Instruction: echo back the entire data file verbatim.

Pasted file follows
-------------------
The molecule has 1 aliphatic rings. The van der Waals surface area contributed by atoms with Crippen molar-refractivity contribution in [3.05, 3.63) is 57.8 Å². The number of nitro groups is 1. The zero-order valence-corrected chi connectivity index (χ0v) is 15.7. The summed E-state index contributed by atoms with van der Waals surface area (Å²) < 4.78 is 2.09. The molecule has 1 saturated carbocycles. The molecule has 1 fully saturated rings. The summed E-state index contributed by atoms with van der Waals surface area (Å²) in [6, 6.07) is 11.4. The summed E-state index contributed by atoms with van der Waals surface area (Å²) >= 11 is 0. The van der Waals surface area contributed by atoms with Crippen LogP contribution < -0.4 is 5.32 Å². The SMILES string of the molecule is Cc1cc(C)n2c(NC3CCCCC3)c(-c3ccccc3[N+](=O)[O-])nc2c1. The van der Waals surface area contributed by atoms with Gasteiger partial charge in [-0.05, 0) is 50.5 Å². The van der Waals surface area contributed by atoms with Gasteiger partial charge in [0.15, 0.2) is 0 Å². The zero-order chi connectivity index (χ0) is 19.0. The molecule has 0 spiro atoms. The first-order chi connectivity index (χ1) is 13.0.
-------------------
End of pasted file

The molecule has 1 aliphatic rings. The van der Waals surface area contributed by atoms with Crippen molar-refractivity contribution in [3.05, 3.63) is 57.8 Å². The number of nitro groups is 1. The zero-order valence-corrected chi connectivity index (χ0v) is 15.7. The summed E-state index contributed by atoms with van der Waals surface area (Å²) < 4.78 is 2.09. The molecule has 1 saturated carbocycles. The molecule has 1 fully saturated rings. The summed E-state index contributed by atoms with van der Waals surface area (Å²) in [6, 6.07) is 11.4. The summed E-state index contributed by atoms with van der Waals surface area (Å²) >= 11 is 0. The van der Waals surface area contributed by atoms with Crippen LogP contribution < -0.4 is 5.32 Å². The SMILES string of the molecule is Cc1cc(C)n2c(NC3CCCCC3)c(-c3ccccc3[N+](=O)[O-])nc2c1. The van der Waals surface area contributed by atoms with Gasteiger partial charge in [-0.05, 0) is 50.5 Å². The van der Waals surface area contributed by atoms with Gasteiger partial charge in [0.15, 0.2) is 0 Å². The zero-order chi connectivity index (χ0) is 19.0. The molecule has 0 spiro atoms. The first-order chi connectivity index (χ1) is 13.0.